Multi-step random noise attenuation

In order to overcome the problem of plane-wave destruction in estimating conflicting dips that is involved in traditional seislet thresholding, I propose a new multi-step processing algorithm. I first use an adaptive empirical mode decomposition (EMD) based dip filter to separate the seismic data into several dip bands (5 or 6). Next, I apply seislet thresholding to each separated dip component to remove random noise. Finally I combine all the denoised data to form the final denoised data. In the step of denoising each dip component using the seislet transform, I first apply plane-wave destruction to each separated dip component to calculate the local slopes, and then apply the forward seislet transform, soft thresholding, and the inverse seislet transform on each dip component. Because of the dip separation, there are no dip conflicts in the data, thus plane-wave destruction can obtain more precise dip estimation, which will result in better compression by the seislet transform and better thresholding-based denoising performance than the alternatives. Figure 4 shows the detailed workflow chart of the proposed dip-separated denoising framework. In Table 1, I give a detailed explanation for the meanings of different abbreviations.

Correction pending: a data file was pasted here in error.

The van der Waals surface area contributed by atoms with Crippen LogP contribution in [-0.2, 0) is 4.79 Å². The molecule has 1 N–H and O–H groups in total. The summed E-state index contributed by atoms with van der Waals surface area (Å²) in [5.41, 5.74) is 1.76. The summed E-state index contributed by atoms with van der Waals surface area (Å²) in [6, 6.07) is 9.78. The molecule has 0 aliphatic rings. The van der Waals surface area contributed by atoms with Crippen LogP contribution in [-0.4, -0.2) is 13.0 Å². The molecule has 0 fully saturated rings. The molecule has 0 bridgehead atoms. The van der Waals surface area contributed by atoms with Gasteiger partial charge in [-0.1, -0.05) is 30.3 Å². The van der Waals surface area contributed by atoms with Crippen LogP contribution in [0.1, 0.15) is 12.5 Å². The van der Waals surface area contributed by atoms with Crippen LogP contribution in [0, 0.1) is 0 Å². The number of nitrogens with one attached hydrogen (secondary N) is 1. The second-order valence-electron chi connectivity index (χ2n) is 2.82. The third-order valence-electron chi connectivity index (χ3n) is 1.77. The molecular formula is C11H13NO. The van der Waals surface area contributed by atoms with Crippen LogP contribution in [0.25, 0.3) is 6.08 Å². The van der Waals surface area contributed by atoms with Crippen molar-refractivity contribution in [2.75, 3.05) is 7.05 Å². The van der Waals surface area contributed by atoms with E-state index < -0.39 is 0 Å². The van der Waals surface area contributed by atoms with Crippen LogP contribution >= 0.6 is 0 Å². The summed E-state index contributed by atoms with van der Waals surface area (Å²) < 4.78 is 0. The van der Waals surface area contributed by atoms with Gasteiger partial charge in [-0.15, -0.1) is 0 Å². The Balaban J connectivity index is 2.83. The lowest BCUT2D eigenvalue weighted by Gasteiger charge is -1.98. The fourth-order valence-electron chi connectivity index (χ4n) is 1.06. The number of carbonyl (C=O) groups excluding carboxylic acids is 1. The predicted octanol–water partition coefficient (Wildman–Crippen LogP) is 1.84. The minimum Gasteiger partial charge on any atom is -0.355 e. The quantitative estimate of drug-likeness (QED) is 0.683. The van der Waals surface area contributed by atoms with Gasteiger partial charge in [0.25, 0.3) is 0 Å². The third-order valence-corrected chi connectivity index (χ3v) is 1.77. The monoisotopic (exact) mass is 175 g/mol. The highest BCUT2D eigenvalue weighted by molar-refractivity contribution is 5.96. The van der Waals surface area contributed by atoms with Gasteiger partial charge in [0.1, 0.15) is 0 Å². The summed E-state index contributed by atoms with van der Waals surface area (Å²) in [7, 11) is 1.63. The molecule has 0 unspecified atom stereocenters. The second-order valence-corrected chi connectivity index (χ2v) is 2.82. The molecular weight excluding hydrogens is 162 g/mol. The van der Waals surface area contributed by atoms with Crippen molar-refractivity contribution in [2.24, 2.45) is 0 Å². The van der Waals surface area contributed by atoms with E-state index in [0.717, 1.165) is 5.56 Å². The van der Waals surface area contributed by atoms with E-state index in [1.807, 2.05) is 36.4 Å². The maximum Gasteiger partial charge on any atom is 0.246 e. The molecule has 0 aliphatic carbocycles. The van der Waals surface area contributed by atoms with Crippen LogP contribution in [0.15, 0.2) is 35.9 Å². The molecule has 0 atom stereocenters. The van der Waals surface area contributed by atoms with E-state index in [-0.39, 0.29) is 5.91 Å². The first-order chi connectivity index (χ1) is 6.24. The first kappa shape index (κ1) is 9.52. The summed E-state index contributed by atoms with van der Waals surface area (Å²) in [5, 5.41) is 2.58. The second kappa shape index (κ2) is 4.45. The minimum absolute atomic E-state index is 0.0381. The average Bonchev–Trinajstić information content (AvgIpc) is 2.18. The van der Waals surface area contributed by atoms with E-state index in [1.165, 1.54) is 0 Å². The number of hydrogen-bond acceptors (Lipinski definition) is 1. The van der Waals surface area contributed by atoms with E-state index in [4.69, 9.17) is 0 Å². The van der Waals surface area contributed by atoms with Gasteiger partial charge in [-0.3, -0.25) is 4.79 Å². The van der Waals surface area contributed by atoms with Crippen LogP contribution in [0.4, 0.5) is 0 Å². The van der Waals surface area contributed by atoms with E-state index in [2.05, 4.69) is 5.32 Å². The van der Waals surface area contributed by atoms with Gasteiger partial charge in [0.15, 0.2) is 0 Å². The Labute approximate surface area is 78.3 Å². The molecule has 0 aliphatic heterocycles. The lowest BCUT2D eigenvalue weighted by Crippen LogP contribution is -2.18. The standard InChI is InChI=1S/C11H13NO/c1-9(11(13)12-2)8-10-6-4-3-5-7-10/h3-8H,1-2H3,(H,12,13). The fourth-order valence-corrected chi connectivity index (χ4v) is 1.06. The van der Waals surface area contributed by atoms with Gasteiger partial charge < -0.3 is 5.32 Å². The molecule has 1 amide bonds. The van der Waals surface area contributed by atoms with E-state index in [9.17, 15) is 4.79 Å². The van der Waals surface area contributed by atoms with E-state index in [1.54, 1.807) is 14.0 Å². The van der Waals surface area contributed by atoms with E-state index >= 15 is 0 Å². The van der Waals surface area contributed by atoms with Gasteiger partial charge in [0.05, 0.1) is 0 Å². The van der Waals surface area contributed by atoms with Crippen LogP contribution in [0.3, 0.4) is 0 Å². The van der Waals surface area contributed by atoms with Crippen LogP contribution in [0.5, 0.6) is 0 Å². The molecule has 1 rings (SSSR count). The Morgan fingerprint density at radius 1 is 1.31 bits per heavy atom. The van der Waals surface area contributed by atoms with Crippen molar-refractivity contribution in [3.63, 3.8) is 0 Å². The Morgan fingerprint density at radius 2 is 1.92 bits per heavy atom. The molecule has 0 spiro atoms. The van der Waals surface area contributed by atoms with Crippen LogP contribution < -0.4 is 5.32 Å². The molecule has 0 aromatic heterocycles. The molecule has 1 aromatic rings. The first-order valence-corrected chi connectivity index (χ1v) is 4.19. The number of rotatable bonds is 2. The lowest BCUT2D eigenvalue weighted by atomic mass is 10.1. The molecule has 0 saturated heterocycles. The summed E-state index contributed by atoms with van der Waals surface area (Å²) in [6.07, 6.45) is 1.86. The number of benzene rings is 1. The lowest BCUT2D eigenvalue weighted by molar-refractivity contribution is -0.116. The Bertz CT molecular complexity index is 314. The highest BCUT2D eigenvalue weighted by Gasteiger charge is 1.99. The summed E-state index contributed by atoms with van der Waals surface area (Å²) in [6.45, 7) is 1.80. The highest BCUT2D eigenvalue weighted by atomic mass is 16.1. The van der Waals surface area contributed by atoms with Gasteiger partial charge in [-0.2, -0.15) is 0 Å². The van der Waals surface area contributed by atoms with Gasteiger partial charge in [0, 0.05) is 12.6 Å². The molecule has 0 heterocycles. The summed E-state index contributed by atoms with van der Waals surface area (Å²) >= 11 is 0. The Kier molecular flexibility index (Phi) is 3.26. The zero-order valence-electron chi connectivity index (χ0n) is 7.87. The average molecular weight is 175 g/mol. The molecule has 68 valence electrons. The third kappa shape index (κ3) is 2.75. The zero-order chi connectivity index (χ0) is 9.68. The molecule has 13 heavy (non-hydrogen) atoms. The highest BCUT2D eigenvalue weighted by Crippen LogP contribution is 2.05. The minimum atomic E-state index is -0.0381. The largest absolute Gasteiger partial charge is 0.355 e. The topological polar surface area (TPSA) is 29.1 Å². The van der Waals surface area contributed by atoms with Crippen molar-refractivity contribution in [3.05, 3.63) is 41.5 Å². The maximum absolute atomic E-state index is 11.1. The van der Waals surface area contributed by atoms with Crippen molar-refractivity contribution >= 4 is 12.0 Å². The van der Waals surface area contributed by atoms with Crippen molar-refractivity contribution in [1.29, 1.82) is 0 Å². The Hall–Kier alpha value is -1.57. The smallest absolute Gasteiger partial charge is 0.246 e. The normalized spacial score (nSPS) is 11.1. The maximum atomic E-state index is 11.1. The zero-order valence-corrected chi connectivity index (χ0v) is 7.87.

Figure 4.
Workflow chart of the proposed dip-separated denoising framework.
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Abbreviations Meanings
PWD plane-wave destruction
DipC Dip component after EMD based dip filter
Seis Seislet domain without thresholding
Dip Local slope map using plane-wave destruction
TSeis Thresholded seislet domain
DC Denoised component after thresholding in the seislet domain
N Number of dip components after EMD based dip filter

Table 1. Explanation of abbreviations shown in Figure 4.

In this paper, I choose the threshold value by a simple percentile strategy. I do not chose the exact threshold value. Instead, I choose a percentage of low amplitude coefficients to remove. For example, if I choose 10%, I preserve the 90% largest coefficients. Then, when tuning the parameters, I can only tune the percentage, which is convenient to implement in practice.

In order to numerically measure the denoising performance for the synthetic data, I utilize signal-to-noise ratio (SNR) (Liu et al., 2009; Hennenfent and Herrmann, 2006; Chen and Fomel, 2015), as shown below :

$\displaystyle SNR=10\log_{10}\frac{\Arrowvert \mathbf{s} \Arrowvert_2^2}{\Arrowvert \mathbf{s}-\hat{\mathbf{s}}\Arrowvert_2^2},$ (13)

where $\mathbf{s}$ is the noise-free signal and $\hat{\mathbf{s}}$ is the denoised signal. For the field data example, as I do not know the exact answer, I cannot judge by numerical measurement. Instead, I only evaluate by visual observation, which is still effective.